Five firms cited for serious violations, proposed penalties of $86k in Miami bridge collapse

Updated Sep 28, 2018

The U.S. Occupational Safety and Health Administration (OSHA) has cited five firms for safety violations after one worker died and five other employees suffered serious injuries when a new pedestrian bridge at the Florida International University campus in Miami collapsed.

In addition to the worker who was killed, Navaro Brown, five people in vehicles were killed when the bridge fell onto a SW 8th Street on March 15 after cracking was incorrectly deemed to not be a safety threat. The failure came just days after that span was moved into place through Accelerated Bridge Construction.

The five companies collectively received seven violations, totaling $86,658 in proposed penalties, according to an OSHA press release.

OSHA’s investigation determined that the companies failed to protect workers “when indications of a potential bridge collapse were evident.” Violations included exposing employees to crushing and fall hazards and also allowing multiple employees to connect to an improperly installed lifeline.

Cracks had been spotted in the bridge 19 days before the bridge fell.

OSHA cited Figg Bridge Engineers,, a civil and structural engineering company; Network Engineering Services (doing business as Bolton Perez & Associates), a construction engineering and inspection firm; Structural Technologies (doing business as Structural Technologies/VSL), specializing in post-tensioning in bridges and buildings; Munilla Construction Management (MCM), a bridge and building construction company; and The Structural Group of South Florida, a contractor specializing in concrete formwork.

“Collectively, these employers failed to take appropriate action and provide the necessary protections to their employees while they were working on the bridge on the day it collapsed,” says OSHA Regional Administrator Kurt A. Petermeyer.

 

How the proposed penalties stack up

Figg Bridge Engineers received a serious violation for exposing workers to crushing and fall hazards by failing to remove them from the bridge area, despite “multiple cracks of significant width, depth and length at critical locations in load-bearing members of the bridge, which compromised the structural integrity of the bridge,” says the citation against the company.

The company garnered another serious violation because workers on the canopy of the pedestrian bridge were using a horizontal lifeline that was not tensioned and was left laying on the deck canopy and not above the point of operation for workers, thus exposing them to a free fall hazard of more than 6 feet.

Two days before the bridge fell, the lead engineer on the project left a voicemail with state officials saying cracking had been seen on the north end of the span that had been earlier moved into place during accelerated construction.

The engineer, W. Denney Pate with FIGG Bridge Engineers, had said that the crack was not a safety concern, according to a recording and transcript of the call released by the Florida Department of Transportation. Safety issues had also been allayed during a meeting about the crack with the bridge design team and FDOT at the construction site just a few hours before the bridge failed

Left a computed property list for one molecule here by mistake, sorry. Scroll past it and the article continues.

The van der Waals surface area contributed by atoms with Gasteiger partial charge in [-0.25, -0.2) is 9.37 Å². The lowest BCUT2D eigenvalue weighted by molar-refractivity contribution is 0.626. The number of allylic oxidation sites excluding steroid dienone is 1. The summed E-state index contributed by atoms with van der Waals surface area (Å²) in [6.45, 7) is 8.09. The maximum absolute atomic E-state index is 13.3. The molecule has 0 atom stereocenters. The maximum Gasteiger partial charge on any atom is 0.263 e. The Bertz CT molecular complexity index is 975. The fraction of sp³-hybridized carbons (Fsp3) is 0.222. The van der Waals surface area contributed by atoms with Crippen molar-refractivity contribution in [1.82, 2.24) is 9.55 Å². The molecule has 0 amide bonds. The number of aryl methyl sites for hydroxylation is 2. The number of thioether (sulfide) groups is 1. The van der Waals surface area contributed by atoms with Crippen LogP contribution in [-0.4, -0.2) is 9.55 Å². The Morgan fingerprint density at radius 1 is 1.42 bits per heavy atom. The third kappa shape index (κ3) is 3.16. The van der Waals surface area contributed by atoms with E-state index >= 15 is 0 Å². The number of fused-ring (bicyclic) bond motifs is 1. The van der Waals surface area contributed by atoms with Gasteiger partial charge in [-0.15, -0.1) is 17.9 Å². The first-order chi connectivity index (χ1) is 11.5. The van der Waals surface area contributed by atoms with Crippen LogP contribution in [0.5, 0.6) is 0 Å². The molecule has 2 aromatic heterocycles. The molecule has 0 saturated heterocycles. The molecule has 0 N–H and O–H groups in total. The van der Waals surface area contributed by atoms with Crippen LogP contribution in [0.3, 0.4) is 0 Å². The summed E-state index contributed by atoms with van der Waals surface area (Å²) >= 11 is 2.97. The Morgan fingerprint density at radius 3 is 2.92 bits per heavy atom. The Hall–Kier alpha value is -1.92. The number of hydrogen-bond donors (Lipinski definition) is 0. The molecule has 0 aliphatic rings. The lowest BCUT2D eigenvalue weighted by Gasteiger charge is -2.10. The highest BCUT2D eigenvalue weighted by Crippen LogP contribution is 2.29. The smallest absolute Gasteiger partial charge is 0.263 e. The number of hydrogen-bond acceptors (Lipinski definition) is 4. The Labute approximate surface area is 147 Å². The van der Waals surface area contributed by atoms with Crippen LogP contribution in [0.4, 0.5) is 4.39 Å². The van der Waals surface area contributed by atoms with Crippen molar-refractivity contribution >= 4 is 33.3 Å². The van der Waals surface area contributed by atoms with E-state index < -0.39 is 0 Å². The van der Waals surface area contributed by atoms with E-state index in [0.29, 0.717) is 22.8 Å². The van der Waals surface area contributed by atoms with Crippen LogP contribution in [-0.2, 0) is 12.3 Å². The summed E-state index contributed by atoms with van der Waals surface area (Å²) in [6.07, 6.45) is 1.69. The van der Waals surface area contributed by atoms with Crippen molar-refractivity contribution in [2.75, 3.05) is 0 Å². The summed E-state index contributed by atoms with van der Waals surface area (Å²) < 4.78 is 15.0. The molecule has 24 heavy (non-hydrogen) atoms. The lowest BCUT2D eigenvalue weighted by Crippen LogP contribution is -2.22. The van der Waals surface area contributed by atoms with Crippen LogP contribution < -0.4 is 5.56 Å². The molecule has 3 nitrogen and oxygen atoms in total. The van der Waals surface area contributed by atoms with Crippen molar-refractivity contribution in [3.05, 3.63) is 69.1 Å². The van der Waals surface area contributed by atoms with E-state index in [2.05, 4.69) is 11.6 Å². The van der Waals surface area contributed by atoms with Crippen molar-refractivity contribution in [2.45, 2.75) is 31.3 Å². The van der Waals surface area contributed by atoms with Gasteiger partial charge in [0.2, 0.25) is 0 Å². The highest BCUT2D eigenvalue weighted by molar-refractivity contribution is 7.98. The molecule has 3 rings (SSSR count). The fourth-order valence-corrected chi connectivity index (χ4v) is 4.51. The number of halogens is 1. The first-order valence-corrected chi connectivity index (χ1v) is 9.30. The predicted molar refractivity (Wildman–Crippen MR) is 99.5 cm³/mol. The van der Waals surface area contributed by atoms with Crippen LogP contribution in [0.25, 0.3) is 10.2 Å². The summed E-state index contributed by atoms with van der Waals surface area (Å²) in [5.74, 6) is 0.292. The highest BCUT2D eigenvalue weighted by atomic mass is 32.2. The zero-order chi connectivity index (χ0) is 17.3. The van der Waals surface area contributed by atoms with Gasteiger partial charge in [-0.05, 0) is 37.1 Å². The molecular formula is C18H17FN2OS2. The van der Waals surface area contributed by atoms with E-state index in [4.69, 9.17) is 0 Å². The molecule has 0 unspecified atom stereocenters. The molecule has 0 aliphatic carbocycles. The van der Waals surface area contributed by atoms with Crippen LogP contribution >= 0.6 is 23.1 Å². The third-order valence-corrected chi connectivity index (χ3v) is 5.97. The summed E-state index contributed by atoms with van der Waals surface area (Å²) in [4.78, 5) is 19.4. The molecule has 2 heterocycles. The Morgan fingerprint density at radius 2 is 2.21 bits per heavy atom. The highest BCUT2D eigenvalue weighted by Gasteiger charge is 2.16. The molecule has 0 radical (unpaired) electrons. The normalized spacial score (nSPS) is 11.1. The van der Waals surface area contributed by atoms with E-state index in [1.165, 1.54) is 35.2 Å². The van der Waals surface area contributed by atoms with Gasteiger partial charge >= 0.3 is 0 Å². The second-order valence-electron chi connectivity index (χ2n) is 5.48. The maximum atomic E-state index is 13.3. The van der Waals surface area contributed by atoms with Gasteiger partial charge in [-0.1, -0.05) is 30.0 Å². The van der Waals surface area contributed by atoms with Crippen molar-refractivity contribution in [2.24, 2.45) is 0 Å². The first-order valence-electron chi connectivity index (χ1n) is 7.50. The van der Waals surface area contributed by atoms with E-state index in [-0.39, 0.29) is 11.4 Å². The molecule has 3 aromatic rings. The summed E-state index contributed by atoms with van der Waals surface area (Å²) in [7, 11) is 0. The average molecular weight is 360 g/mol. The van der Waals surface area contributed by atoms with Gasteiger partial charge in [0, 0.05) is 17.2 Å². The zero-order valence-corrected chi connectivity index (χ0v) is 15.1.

The proposed penalty against Figg is $12,934.

Facing two serious violations with total proposed penalties of $25,868 is Munilla Construction Management (MCM). OSHA alleges that in one violation, horizontal lifelines were not designed, installed and used under the supervision of a qualified person, as part of a complete personal fall arrest system.

Employees had installed a single rope lifeline on the canopy of a pedestrian bridge for five employees that were all connected to the same horizontal lifeline, exposing them to fall hazards, the MCM citation alleges. Also, personal fall arrest systems were not rigged to prevent a worker from falling more than six feet, OSHA determined in a second violation.

Network Engineering Service (Bolton Perez & Associates) of Miami also received a serious violation with a proposed penalty of $12,934 for failing to remove employees from the area of the bridge, where cracking had appeared, and in that way exposing them to hazards.

Structural Technologies has two violations for a total of the same proposed penalty of $25,868 total. This company allegedly failed to properly rig personal fall arrest systems that could have prevented a worker from a free fall of more than six feet, or from contact with a lower level of the bridge.

The Structural Technologies citation says horizontal lifelines were not designed installed, and used under the supervision of a qualified person, as part of a complete fall system, with maintained a safety factor of at least two, leading to one $1,2934 proposed penalty. Employees had installed a single rope lifeline on the bridge canopy for five workers who all were connected to the same horizontal lifeline, causing a fall hazard.

A second serious violation, with another fine of $1,2934, says employees were working on the canopy of the bridge, using a horizontal lifeline that was not tensioned and was laying on the deck of bridge canopy, not above the point of operation of the workers. This exposed them to a free fall hazard of more than six feet.

The Structural Group of South Florida, based in Homestead, Florida, drew a proposed penalty of $9,054 for having employees work on the bridge canopy while using a horizontal lifeline that was not tensioned. Instead, it lay on the deck of a bridge canopy, not above the point of operation of workers, thus exposing employees to a fall hazard.

OSHA gives the companies 15 business days from receipt of the citations and proposed penalties to comply, request an informal conference with OSHA’s area director, or contest the findings before the independent Occupational Safety and Health Review Commission.